Mojo World Eats & Drink owner and chef Michael Herschman

Mojo World Eats & Drink owner and chef Michael Herschman smiles for a photo in his Cleveland Heights restaurant before the pandemic. 

Mojo World Eats & Drink in Cleveland Heights had been open less than two months before the COVID-19 pandemic struck and the state mandated all nonessential businesses to close.

Owner and chef Michael Herschman went from planning a brunch menu and opening the patio to questioning if Mojo would survive to see its first birthday.

But with creativity, flexibility, attention to detail and hard work, Herschman believes Mojo’s small plate dishes and drinks will continue to delight guests’ taste buds well into the future.

Following the restaurant’s shutdown in March, Herschman altered operations to provide curbside takeout. Herschman’s wife and two teenage sons replaced the staff to reduce costs.

“I was most concerned if I could do this,” Herschman, a Cleveland Heights resident, told the CJN. “Everybody learns to wear many hats per se, but how many hats can you wear?”

Takeout orders picked up to a point where Herschman was able to consider reopening Mojo’s dining room and patio, as well as bringing back some personnel.

Before he could welcome guests in, Herschman wanted to make sure he could provide a dining experience where guests’ fears of the pandemic could be checked at the door.

“If you go into a restaurant, but you’re feeling uneasy about its safety factors, that nervousness makes the acidity in your pH level in your mouth increase,” Herschman said. “I don’t care how tasty the food I made for you (is), it’s going to taste terrible. The first impression with sanitation was critical to us for the right reasons, No. 1, keeping guests safe, No. 2, keeping my staff safe and No. 3, just adjusting to the new normal the best we could and going above and beyond.”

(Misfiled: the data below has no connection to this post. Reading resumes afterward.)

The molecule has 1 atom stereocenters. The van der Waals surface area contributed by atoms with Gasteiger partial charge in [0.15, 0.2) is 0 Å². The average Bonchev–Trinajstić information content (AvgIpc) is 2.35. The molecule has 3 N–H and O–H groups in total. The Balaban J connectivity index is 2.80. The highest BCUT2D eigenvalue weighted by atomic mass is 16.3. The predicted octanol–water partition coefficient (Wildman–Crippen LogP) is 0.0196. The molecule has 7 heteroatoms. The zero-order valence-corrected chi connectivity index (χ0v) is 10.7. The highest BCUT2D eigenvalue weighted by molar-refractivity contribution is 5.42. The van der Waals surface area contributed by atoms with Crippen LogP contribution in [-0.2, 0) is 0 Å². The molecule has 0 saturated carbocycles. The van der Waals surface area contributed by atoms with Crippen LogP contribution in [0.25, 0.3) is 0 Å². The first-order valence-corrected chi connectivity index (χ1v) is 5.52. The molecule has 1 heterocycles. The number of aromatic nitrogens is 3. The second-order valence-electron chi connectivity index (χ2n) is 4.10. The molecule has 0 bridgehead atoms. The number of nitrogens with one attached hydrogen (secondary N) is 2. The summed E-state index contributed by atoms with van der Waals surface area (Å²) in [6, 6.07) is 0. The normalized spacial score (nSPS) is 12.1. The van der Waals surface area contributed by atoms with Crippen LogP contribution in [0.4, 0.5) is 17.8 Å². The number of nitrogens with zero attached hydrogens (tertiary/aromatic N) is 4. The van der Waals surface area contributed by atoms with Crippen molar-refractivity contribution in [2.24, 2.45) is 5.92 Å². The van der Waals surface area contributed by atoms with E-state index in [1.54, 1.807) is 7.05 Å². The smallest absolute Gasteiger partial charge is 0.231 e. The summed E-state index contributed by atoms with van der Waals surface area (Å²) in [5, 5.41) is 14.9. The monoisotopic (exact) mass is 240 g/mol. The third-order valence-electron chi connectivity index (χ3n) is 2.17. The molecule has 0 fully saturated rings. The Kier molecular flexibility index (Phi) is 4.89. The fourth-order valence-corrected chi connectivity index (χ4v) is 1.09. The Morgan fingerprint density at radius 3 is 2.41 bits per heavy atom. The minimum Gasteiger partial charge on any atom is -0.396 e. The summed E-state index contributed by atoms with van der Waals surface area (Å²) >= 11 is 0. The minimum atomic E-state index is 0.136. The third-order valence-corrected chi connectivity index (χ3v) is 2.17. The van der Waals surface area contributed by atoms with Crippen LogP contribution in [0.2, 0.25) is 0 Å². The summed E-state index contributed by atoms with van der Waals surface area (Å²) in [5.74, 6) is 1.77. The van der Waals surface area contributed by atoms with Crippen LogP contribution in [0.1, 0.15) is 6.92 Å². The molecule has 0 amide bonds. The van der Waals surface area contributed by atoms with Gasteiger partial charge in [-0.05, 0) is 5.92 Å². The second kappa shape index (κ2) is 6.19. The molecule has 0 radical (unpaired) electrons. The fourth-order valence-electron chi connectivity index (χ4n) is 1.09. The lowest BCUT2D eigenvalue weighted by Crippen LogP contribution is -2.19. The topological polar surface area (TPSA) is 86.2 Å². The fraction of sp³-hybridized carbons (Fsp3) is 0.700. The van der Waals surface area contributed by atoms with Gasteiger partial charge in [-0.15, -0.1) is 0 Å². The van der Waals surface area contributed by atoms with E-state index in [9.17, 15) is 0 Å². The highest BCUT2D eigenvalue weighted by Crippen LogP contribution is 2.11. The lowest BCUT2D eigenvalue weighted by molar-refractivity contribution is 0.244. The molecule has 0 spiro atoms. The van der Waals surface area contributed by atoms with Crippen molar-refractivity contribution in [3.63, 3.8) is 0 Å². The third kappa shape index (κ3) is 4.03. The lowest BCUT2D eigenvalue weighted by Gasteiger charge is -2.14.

The entire restaurant is frequently sanitized through fogging, detailed surface, heating, ventilation and air conditioning, and microbe prevention system cleanings, Herschman said.

There are numerous hands-free hand sanitizer stations placed throughout that Herschman made using hi-hats from a basement drum set, cedar planks, hardware and bottled sanitizer. All dishes, silverware, glassware and linen are cleaned with certified sanitation, as are dining/kitchen spaces, tabletops, chairs and doors before and after use. Restrooms are also frequently cleaned.

When guests arrive to Mojo, they are asked to wear a mask and remain wearing it whenever they are not seated. Guests are also screened for wellness upon entering and their temperature is taken. Sick guests or those experiencing symptoms will be asked to leave the restaurant. Once the wellness screening is passed, guests are asked to sanitize their hands, and the bottoms of their shoes are sprayed with a disinfectant by a Mojo staff member.

Mojo’s staff is required to wear masks and gloves, and is subject to the required wellness check. Ill staff members or those experiencing symptoms are not permitted to work. The staff is trained in protective programs and disinfection protocols.

Herschman created Mojo’s safety protocols using a mix of recommendations from the Centers for Disease Control and Prevention, the U.S. Food & Drug Administration and the Ohio Department of Health, as well as seeing what restaurants or organizations locally, nationally and internationally were doing.

Since reopening June 3, Herschman believes the safety protocols have helped bring increased business to Mojo.

“We’re picking up every day, every week,” Herschman said. “The regulars are coming back, and there’s new people coming in more and more.

“When someone comes in and says, ‘We really had a good time tonight; we really felt safe. This was our first meal dining out since all this happened,’ we really take that seriously. One, you just earned a new client, so that’s business to look forward to. Two, that type of consumer confidence is the new model and is really important. In no way shape or form are we taking that for granted.”

To Herschman, who’s now fully in tune with every economic aspect of his restaurant, the cost of safety has no price tag.

“Two things right now are very important in this world: be a mensch and tikkun olam,” Herschman said. “As a small business owner, I have an obligation to my staff, my customers and my family. I also have responsibilities to make sure that my business is viable and sustainable going through this. Is there a little bit more out of pocket because I have to have all these protocols? Yeah. But I’m very confident in Mojo’s future. Everything’s one day at a time – we just have to make sure that every customer is blown out of the water.”

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